The Gentle Art of Political Taxidermy
“Squire” Charles Waterton, 27th Lord of Walton Hall (Yorkshire, England), hated being called an eccentric, but an eccentric he was. He liked to get under the dinner table and bite the legs of his guests like a dog; he walked barefoot in the tropical forests of British Guiana; he climbed the cross of St. Peter’s Cathedral in Rome and put his gloves on its lightning conductor. He knocked out a boa constrictor with a mighty punch; he tried to fly from the top of an outhouse (“navigate the atmosphere,” he called it), only to land on the ground with a “foul shake.”
No one can say that Waterton was not a talented and interesting man. Instead, they said he was eccentric, which, when translated from 19th-century-aristocratic-British-scientist-speak, meant “so crazy we’re pretty sure that he removed his own brain and jammed it in again backwards.”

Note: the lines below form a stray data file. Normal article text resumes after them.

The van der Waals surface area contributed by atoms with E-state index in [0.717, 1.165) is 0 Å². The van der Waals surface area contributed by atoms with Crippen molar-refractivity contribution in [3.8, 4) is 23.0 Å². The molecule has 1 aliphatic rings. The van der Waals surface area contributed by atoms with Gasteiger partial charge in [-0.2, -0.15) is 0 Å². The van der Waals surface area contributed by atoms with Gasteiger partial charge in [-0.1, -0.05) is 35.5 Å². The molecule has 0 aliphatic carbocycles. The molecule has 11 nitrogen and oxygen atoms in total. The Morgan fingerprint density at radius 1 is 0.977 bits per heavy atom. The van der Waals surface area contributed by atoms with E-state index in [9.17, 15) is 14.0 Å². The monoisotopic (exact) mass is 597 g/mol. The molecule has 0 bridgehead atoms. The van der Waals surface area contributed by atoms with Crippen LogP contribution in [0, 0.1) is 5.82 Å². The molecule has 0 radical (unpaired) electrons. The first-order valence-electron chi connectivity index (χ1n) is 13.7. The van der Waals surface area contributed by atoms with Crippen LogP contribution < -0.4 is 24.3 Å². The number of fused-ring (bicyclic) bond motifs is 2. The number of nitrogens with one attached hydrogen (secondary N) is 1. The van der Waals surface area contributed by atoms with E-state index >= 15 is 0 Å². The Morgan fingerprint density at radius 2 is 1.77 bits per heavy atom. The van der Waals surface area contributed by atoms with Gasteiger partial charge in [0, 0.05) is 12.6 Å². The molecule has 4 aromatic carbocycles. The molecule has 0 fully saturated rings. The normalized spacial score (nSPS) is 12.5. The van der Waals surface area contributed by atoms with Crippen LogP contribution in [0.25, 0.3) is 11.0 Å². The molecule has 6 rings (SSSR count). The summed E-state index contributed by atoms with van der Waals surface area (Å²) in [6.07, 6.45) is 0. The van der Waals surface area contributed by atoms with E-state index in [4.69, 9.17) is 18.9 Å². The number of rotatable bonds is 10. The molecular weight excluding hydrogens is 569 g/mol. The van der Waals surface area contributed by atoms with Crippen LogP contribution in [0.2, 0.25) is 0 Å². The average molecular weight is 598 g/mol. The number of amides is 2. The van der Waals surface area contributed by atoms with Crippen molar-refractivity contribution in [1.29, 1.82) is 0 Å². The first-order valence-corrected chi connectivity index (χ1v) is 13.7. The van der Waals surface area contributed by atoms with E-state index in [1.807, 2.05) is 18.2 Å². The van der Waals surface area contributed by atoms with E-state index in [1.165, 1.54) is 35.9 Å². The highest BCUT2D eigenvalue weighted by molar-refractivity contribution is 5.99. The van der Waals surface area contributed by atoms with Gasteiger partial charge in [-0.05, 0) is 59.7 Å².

In the 19th century, when the rich were insane, they were simply eccentric; when the poor were insane, they were crazy. Luckily for Charles Waterton (1782-1865), he inherited a large estate and could insulate himself from legal scrutiny and indulge his whims and interests. Waterton would make a problematic biography, his life filled with front-line environmentalism, exploration, taxidermy, and natural history interests wrapped around a solid steel stake of bizarre personal behaviour. Money was his greatest curative, an elixir of great depth and more understanding than Dr. Freud could ever muster. But ultimately maybe all of this behaviour masked a terminal boredom.
He fashioned weird monstrosities out of hollow animal skins through his own preserving methods (one, the bearded “Nondescript,” made from the skin of a red howler monkey, was probably a caricature of his enemy, Treasury Secretary J.R. Lushington). He bled himself, against doctors’ advice, at least 136 times in his life (“tapping my claret”), and taking from 16 to 20 oz. of blood each time.
But he was not entirely crazy.